Thailand’s Prime Minister, Srettha Thavisin, declared a landmark development in tourism collaboration by announcing the permanent elimination of visa requirements for citizens of Thailand and China, effective March. This strategic decision follows Thailand’s earlier move in September to waive visas for Chinese nationals, a measure designed to invigorate the tourism sector.
The initial visa waiver garnered an enthusiastic response, with over 22,000 Chinese visitors entering Thailand within the first 48 hours of its implementation. Prime Minister Srettha, addressing a press conference, conveyed the nation’s preparedness to extend a warm welcome to tourists from both countries. He underscored the significance of this decision, emphasising its role in strengthening relations between Thailand and China while elevating the status of Thai passports.
Chinese tourists currently represent the second-largest cohort of foreign visitors to Thailand, trailing only Malaysians. The Tourism Authority of Thailand, although expecting up to 3.5 million Chinese visitors in 2023, fell short of its initial target of 4 million. Nevertheless, this projection marks a substantial improvement from the meagre 270,000 Chinese tourists received in 2022.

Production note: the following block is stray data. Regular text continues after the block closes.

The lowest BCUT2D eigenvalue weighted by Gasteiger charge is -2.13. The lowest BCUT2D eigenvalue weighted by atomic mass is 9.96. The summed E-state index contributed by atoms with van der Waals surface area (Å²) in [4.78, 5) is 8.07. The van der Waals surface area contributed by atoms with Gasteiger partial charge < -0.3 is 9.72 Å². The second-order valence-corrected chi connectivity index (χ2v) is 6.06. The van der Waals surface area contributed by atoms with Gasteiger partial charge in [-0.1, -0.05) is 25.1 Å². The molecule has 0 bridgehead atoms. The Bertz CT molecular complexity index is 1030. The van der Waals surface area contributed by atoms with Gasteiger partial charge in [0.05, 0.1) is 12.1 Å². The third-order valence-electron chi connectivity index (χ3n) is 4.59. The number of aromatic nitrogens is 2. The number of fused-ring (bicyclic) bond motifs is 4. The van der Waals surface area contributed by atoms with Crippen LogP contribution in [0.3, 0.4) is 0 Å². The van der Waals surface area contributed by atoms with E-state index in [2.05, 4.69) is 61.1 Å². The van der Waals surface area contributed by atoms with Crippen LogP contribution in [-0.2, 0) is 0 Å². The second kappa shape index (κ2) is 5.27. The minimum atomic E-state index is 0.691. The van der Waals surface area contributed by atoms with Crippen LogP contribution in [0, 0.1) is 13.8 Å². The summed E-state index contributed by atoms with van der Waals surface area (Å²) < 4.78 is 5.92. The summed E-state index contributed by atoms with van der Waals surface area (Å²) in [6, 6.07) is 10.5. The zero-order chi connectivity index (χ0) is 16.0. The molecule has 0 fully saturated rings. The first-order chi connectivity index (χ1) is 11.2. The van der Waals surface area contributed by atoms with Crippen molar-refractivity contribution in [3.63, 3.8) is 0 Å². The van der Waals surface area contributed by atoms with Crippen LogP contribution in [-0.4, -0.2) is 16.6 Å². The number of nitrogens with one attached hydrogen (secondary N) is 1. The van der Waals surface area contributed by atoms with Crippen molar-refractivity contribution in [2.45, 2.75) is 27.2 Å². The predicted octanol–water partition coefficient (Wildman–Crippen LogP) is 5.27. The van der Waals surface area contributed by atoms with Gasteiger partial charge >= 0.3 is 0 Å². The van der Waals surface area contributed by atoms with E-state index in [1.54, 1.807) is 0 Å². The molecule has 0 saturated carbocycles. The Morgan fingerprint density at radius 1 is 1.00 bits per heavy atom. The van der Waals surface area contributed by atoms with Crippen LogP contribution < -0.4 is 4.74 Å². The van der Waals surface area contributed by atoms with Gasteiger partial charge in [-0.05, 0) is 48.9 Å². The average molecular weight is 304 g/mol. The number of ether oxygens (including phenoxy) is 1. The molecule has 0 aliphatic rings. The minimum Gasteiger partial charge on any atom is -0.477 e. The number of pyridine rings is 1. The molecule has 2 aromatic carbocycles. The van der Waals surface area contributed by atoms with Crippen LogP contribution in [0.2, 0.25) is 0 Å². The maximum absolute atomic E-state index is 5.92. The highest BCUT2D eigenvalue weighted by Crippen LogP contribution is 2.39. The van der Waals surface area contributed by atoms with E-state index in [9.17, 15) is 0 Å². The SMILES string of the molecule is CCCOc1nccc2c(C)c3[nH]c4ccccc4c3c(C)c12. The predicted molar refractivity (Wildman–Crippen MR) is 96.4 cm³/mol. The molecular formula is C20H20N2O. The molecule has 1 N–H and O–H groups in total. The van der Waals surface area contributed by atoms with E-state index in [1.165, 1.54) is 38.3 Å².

Several factors contributed to the decline in Chinese tourist arrivals, including post-COVID flight shortages, a decelerating Chinese economy, and safety concerns. Rumours of tourists being kidnapped and sent to work in scam centres in neighbouring countries, coupled with a tragic shooting incident in a Bangkok shopping mall in October 2022, further dampened tourist confidence.
Looking ahead, the Tourism Authority has set an ambitious goal of attracting 8.2 million Chinese tourists by 2024. In a reciprocal gesture, China has initiated a visa-free trial for visitors from select countries, including France, Germany, Italy, the Netherlands, Spain, and Malaysia, lasting until the end of November this year. These collaborative efforts aim to not only revitalise tourism but also foster stronger ties between Thailand and China, positioning them as key partners in the global tourism landscape.